It’s official; this January will go down in history, at least for now, as the worst January in the history of both the Dow Jones Industrials and the S&P 500. For the day, the Dow ended the day down 148 points, or 1.8%, while the Standard & Poor 500 index lost 19 points, or 2.3%. The Nasdaq composite lost 31 points, or 2%. For the month, the Dow lost 8.8% and the S&P 500 lost 8.6%; the Nasdaq’s actually beat last year’s loss of 9.9%; success!

I’m on the board of a nonprofit organization, acting as its finance chairman, and we looked at today’s year end figures for our pension investments. What we showed is that the three bonds we have some money in gained on an average of 2.1% for the year, which was nice. However, on the money market accounts, we lost an average of 39% for the year; ouch! At least none of our money was with Bernard Madoff.

Of course, though there were some rallies with the market, the unemployment news didn’t help. Caterpillar announced it is cutting another 2,110 on top of the 20,000 job cuts they’d already announced earlier this week. Japanese electronics firm NEC Corp (I hadn’t thought about them in years) said it was cutting 20,000 jobs. Overall, there were announcements for over 100,000 layoffs this week, including Starbucks, Boeing, Eastman Kodak, and Target.

Of course, it wasn’t all bad news. Oil companies made a killing, even if they didn’t see it totally that way. Exxon Mobil reported the largest yearly profit in U.S. history, earning $45.22 billion, even though its fourth-quarter profit fell 33% from a year ago. And Chevron reported higher quarterly earnings that topped estimates. They weren’t alone, though, as both Amazon and Proctor & Gamble posted high profit numbers, although, it seems, analysts still weren’t happy with P&G; can’t please everyone, I suppose.

All that, and the Republicans might shoot down the stimulus package; isn’t that just great (sarcasm mode inserted here)? Well, according to some financial analysts, it is. Some of them don’t think it’s close to enough to make an impact. Some of them don’t think it’s taking enough things into consideration. Personally, I think anything that’s recommended with the intention of helping to create jobs is a good thing, but I’d have to admit that I believe there are some items that either should be reduced, or shouldn’t be part of the package, such as the $68 million going to help some people get converter boxes for the change over to digital television. True, I’d be lost without access to TV, but I’m just not sure that its being part of the stimulus package is a good thing; what jobs will that stimulate? Actually, President Obama’s cabinet believes it will stimulate jobs by helping to create help centers to work with people on setting these boxes up. I’m thinking that’s not quite what we were thinking about when we were talking about creating jobs; how long term could that be?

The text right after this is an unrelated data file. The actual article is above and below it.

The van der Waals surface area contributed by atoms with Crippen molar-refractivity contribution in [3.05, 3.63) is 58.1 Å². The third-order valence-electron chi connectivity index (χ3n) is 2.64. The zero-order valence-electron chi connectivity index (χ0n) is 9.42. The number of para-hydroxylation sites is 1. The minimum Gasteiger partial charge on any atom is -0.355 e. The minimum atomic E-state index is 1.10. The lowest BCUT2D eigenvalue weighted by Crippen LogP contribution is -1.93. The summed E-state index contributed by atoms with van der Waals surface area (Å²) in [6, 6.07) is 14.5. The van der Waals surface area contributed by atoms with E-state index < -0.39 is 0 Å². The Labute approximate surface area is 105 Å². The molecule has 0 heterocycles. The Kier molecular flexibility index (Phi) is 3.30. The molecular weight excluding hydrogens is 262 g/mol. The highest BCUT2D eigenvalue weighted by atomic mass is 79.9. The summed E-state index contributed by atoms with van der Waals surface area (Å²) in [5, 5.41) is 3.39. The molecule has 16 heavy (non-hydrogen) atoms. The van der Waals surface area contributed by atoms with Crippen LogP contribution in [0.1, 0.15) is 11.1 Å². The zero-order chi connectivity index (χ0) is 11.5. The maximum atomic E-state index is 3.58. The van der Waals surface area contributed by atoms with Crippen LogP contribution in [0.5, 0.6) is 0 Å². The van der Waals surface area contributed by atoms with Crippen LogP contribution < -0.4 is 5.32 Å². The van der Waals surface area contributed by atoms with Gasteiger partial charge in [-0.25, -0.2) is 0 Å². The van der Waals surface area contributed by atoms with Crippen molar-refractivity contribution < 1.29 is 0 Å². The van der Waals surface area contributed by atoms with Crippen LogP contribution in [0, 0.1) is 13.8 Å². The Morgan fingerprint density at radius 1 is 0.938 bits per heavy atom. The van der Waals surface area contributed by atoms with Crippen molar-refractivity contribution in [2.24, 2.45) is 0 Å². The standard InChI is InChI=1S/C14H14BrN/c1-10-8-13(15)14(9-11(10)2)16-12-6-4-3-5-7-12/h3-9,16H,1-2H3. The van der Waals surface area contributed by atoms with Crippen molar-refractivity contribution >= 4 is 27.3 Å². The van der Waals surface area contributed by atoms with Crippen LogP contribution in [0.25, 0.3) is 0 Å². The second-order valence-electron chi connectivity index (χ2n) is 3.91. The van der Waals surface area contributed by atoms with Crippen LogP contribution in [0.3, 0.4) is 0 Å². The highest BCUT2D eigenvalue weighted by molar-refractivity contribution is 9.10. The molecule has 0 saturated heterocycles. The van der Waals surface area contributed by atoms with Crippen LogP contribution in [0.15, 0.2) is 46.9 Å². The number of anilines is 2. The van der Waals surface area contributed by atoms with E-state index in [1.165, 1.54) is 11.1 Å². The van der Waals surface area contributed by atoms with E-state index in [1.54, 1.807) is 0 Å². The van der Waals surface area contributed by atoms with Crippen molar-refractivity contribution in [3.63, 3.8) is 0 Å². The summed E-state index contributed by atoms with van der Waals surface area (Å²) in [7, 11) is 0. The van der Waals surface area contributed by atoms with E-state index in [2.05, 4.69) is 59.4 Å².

Anyway, it was a tough month, one that I’m sure a lot of people are willing to leave way behind in their minds. However, I’m not thinking anything is going to change in February that’s going to stem the tide just yet, which means we could be looking at another record, in the wrong direction. Sigh!